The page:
4. Adios Pantalones

    Adios Pantalones Minister of Fire

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    Fuel filter, and air inlet filter for the tank are good places to start. If the air inlet gets clogged, it can cause a vacuum that keeps fuel from flowing- this gets worse when it needs to suck fuel faster.
  5. MDFisherman

    MDFisherman Member

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    I'm gonna take a shot in the dark and say the high speed jet is clogged? You can try twisting the screw in and out and see if that helps. Just count how many turns you moved it so you can turn it back to the stock setting.
  6. kenskip1

    kenskip1 Member

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    Coleman Texas
    How about the diaphragm or fuel pump is week.It does not have enough flex to draw the gas into the carburetor.Possibly an impulse leak..Check for cracks in the gas lines, Ken
  7. Apprentice_GM

    Apprentice_GM Member

    Joined:
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    Loc:
    Central Coast, NSW, Australia
    Update - I replaced the spark plug, fuel filter and drained all fuel, replacing with newly petrol freshly mixed with synthetic oil @ 50:1. I noticed the priming pump / bubble had a hole in it, so I replaced it as well.

    Took a few minutes of idling before I could rev it high and not have it cut out. I could then do some cutting. I have had a couple of cutouts since, but not as bad as before all this happened. Thanks for all your advice - it sounds like I should rebuild the carbie / replace diaphragms / adjust the idle & high speed jets / screws if the problem persists. I have a mate who can help me with that. Given that I can now do 30 minutes of cutting without cutout (most of the time) it sounds like the fuel line is OK, but I understand how that could be a culprit in similar situations.

    On another note, ever since I got this Husky it has leaked chain lube oil. It doesn't appear as though the opening is too big / setting too wide / flow too high, as when cutting it does less than half a tank of lube oil per tank of fuel. However in a week or 2 sitting in my garden shed it can leak the whole lube oil reservoir everywhere. I noticed in a youtube video of another Husky model that a guy fixed a similar leak, basically sealing the tube or line coming from the lube oil reservoir to the little applicator. It was a fair bit of effort to get to and seal, but if that's the cause of my leak, worth having a go or paying someone. Can anyone advise on whether all saws, or at least most Huskies, operate in a similar way and therefore this fix might work for me? I used to have a Husky 353 and it was an awesome saw, never leaked, lighter, more powerful and less vibration than the Rancher 455, but the 353 was a long term loaner since returned to owner.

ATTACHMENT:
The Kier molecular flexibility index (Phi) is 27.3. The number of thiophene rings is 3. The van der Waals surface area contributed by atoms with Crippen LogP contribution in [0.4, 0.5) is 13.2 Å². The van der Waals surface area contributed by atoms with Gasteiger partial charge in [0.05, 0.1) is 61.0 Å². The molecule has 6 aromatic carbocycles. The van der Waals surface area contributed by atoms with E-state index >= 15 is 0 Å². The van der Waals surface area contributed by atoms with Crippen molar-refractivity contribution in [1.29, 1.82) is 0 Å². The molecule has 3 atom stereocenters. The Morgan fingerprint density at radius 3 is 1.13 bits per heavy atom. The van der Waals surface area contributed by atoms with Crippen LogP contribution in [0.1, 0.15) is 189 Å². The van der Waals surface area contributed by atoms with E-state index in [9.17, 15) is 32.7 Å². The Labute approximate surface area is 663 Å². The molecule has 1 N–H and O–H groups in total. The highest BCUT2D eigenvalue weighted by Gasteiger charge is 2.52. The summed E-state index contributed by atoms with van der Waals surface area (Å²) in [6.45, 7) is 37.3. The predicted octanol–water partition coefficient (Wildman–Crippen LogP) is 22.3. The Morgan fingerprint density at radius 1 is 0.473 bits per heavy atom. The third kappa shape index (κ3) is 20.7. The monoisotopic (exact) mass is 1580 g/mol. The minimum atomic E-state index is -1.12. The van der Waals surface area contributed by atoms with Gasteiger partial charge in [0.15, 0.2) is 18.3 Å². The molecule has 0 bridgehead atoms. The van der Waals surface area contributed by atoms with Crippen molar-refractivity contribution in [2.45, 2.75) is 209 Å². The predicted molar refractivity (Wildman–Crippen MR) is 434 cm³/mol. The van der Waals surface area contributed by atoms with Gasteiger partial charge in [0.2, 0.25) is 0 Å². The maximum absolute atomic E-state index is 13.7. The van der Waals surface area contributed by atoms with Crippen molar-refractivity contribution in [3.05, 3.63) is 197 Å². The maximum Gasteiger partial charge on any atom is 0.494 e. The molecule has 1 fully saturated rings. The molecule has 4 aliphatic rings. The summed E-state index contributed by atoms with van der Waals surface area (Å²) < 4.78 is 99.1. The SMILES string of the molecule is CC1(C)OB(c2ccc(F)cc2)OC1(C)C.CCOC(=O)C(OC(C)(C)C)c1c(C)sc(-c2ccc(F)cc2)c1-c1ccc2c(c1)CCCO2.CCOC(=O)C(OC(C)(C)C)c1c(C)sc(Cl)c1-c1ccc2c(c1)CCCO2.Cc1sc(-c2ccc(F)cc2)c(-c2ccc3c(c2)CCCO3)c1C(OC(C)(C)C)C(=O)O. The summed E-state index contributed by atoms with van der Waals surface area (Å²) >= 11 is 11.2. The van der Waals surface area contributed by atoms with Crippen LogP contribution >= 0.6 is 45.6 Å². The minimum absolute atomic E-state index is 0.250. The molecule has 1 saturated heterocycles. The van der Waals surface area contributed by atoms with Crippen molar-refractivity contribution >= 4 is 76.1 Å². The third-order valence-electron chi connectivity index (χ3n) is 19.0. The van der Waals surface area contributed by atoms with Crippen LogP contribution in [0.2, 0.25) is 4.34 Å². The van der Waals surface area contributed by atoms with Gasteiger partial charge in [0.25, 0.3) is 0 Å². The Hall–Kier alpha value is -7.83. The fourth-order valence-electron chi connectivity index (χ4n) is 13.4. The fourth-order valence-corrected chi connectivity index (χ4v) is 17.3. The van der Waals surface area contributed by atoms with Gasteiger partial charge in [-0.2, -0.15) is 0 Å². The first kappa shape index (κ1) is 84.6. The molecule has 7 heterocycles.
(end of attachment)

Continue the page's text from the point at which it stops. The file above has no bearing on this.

Thanks again all for any advice.
  8. NH_Wood

    NH_Wood Minister of Fire

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    Glad it's getting better! As for the oil leak, does it do the same in all conditions - different temperatures, etc.? Empty the oil from the saw, remove the clutch, oil pump cover, and clean the entire area from the oiler through the pick up line. Once you reassemble the oiler mechanism, fill the oil tank and try to see if you can tell where the oil is coming from - better on a hot day when the oil is thinner. You can place some cardboard under the saw to also have some idea where the leak is coming from, but you'll have to check it often before a big pool forms). Here's a vid on fixing a similar problem on a 350/346xp, but your oiler mechanism is different - might give you an idea though. I think he's even from Australia! Cheers!

  9. Apprentice_GM

    Apprentice_GM Member

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    Haha, that's the video I saw! I was wondering if that model 346 & my Rancher 455 had the same or a similar enough oiling system, so that repair would work for me?